What Should French Fashion Do With Its Unsold Clothing?

Clothing at a flea market | Source: Shutterstock

PARIS, France — Two years ago, France was the first country to pass a law preventing supermarkets from throwing away or destroying unsold food. Under the country’s circular economy roadmap, lawmakers are planning to do the same for clothing.

Spearheaded by prime minister Édouard Philippe, by 2019 new regulations or incentives could prohibit brands from discarding unsold clothing into landfills or through incineration, instead requiring sustainable measures like recycling or donating to charity shops.

The initiative forms part of the proposed Circular Economy Roadmap, which outlines 50 measures for France to become a circular, sustainable economy — one that moves away from a linear “take, make, dispose” model towards a model of restoration and regeneration.

Europeans consumed over 6.4 million tonnes of clothing in 2017, according to the European Clothing Action Plan. France alone discards 600,000 tonnes of clothing and accessories per year, says a case study by the Ellen MacArthur foundation, of which only a quarter is collected in recycling bins or charity shops.

While the detailed terms of the proposal have not been outlined, legislators say it may include potential tax breaks for companies that re-use or recycle clothing, rather than dump them in a landfill, thereby linking sustainable practices with profit. Regardless, it is not likely to be a fully-fledged law, but rather an incentivised proposal.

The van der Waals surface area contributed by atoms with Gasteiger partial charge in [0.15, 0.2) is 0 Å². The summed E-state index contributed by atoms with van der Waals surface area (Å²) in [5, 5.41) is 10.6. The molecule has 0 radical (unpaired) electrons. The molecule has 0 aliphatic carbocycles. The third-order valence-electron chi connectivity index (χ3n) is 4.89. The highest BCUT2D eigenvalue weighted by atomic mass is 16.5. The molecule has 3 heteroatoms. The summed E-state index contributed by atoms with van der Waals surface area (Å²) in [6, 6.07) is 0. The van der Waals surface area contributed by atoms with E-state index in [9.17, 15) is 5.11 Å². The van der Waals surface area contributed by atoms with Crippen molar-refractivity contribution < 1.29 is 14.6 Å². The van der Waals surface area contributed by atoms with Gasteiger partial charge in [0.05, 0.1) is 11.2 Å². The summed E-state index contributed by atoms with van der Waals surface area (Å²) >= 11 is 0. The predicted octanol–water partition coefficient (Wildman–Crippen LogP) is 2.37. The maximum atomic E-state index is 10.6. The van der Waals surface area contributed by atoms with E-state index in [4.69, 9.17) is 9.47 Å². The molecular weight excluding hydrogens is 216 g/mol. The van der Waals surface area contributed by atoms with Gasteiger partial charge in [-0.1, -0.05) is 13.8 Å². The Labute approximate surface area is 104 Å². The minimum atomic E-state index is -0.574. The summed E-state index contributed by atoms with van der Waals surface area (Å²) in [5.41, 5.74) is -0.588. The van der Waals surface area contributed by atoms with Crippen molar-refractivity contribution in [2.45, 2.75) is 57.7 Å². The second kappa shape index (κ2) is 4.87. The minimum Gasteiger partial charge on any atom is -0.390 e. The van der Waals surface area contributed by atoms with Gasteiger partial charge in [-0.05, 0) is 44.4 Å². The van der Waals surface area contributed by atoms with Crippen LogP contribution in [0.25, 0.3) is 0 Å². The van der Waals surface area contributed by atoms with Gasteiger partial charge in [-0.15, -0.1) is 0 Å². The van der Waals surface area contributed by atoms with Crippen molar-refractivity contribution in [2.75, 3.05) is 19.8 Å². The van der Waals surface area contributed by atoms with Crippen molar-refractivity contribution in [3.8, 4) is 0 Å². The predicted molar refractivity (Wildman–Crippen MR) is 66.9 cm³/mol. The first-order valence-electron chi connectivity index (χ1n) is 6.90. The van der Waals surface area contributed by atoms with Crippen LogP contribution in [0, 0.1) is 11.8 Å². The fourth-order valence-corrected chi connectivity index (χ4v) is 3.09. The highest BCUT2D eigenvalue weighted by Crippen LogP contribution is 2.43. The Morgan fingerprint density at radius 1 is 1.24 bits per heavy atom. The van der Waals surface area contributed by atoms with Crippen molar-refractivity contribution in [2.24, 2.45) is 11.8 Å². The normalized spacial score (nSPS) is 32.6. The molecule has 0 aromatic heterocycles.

It may include potential tax breaks for companies that re-use or recycle clothing.

“Now is the time for the fashion industry to ensure their products are used more,” says Francois Souchet, lead of the Circular Fibres Initiative at the Ellen MacArthur Foundation. “Whether it’s through pressure from legislators or consumers, a lot of signals say the time is right for the industry to rethink their business model.”

The country’s circular economy roadmap offers a direct incentive for brands to rethink their supply chain model from the ground up. The Ellen MacArthur Foundation, which worked with the French government on the scheme, outlines three areas of action that brands can take. First, set up new business models that move away from a classic retail model. Second, innovate and use recyclable materials. Third, make clothes to be made again by incorporating recycling into the design process.

“We avoid [the practice of disposing of unsold clothing] and do everything we can to eradicate it,” said French luxury house Chanel in a statement. “Chanel’s strategy of [producing] collections only when we receive orders from our buyers cuts down considerably on unsold stock. We are also currently thinking about the best way of recycling unsold items.”

But other companies may find it tougher to implement the new measures. Last year, H&M was accused by Danish television programme Operation X of burning 12 tonnes of new, unsold clothing per year (although the fast fashion chain denied the claims). Meanwhile, Louis Vuitton has long been rumoured to burn all unsold bags to avoid lowering brand cachet by selling discounted items in outlet stores. The company was not available for comment.

While the new circular economy incentive only addresses textiles, it’s likely that luxury brands will consider alternative recycling methods, rather than donating unsold clothing, to avoid brand dilution.

“The opportunity is to disconnect revenues from resource consumption and satisfy changing customer needs,” said Souchet. “Brands need to align the design and business model.”


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